[iii] Uysal Yenipınar, Antiocheia (İzmir: Etki Yayınları, 2010).
[iv] Zafer Sarı, Hatay'da tarihi ve turistik yerler, (Antakya: Hatay Expres Gazetecilik Matbaacılık, 2009), 47.

[v] Glanville Downey, A History of Antioch in Syria from Seleucus to the Arab conquest, (Princeton: Princeton University Press, 1961), 437, 439.

Wednesday, 10 August 2011


This article was printed in the internet edition of the Turkish newspaper Zaman on August 8, 2001 about an incident that happened 2-300 kilometers northeast of Antakya:
Five dead as adults join children's fight in Turkey's southeast
08 August 2011, Monday / TODAYSZAMAN.COM,
"Five people died and 12 others were injured when a fistfight among a group of children grew larger after their families got involved on Monday in the southeastern province of Şanlıurfa.

Reports said children from the Şahin and Pesen families, which reportedly have a long-standing dispute, in the Suruç district got into a fistfight in the morning. While the fight seemed to have ended, some members of the Pesen family went to the home of the Şahin family and reportedly insulted them.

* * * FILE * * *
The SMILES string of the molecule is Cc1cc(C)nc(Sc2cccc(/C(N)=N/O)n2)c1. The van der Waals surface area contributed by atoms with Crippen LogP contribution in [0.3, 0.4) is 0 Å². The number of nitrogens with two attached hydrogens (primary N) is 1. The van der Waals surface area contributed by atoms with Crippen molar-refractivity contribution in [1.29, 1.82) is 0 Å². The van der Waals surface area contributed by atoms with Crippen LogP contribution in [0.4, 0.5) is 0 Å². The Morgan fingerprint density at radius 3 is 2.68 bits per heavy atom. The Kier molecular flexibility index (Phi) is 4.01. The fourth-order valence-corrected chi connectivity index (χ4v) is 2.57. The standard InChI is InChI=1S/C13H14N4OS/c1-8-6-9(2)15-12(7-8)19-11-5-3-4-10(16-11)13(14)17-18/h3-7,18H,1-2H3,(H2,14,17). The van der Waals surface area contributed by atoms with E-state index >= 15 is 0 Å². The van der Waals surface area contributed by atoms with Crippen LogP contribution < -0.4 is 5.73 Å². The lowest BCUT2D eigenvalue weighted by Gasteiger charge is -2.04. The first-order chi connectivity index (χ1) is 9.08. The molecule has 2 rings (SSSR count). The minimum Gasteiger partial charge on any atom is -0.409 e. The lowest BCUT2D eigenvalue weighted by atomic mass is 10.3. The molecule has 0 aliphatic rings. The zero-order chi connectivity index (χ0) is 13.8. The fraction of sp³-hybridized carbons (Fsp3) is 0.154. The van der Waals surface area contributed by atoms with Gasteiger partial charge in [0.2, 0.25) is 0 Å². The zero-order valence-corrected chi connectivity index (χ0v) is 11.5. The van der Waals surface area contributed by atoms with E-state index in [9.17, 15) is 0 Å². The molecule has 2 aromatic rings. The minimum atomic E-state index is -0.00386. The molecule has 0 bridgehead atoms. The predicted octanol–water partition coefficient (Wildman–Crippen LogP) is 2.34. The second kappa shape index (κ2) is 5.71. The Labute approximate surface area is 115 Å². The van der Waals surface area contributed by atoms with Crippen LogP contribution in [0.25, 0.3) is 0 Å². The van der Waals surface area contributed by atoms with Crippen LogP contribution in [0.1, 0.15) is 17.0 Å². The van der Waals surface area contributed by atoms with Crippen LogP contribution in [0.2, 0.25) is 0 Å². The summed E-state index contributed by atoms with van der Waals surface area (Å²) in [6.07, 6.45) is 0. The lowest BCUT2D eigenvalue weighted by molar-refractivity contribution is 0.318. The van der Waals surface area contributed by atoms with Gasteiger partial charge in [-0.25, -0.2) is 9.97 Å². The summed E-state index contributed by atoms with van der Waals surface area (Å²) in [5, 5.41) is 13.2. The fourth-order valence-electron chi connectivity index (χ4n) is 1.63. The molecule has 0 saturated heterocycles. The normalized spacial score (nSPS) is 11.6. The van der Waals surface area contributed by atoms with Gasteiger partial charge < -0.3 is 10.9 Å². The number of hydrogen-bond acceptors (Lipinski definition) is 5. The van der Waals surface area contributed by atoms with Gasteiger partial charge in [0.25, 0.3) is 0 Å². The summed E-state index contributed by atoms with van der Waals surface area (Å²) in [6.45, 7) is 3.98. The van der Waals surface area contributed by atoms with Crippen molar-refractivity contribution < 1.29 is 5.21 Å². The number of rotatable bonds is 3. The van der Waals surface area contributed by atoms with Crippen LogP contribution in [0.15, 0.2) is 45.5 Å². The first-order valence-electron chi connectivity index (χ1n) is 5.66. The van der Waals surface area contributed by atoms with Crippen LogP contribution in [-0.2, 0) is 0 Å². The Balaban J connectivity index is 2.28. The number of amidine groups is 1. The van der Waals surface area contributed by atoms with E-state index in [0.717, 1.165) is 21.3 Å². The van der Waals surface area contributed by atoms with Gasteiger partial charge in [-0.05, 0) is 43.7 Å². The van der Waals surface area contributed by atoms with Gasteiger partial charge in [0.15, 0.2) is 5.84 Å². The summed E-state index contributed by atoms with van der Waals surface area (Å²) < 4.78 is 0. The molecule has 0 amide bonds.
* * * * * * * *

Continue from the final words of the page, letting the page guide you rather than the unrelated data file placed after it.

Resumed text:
Following this, members of the Şahin family took out weapons and opened fire on them, killing five people from the Pesen family.

Reports said three of the victims are women. The clash continued for hours and another 12 people were injured. Riot police were sent to the area to end the clash.

Strict security measures were taken at Suruç State Hospital, where the injured individuals were taken, to prevent any further violence. An investigation into the incident has also been launched."

The story is sad but trivial. Incidents like the one described are not unusual along the frontier between Turkey and Syria. What makes the story unusual is that it puts back on the map a city that the world forgot centuries ago: the city of Serug.

In the Bible book of Genesis we read in chapter 11 verses 22 – 26 we read: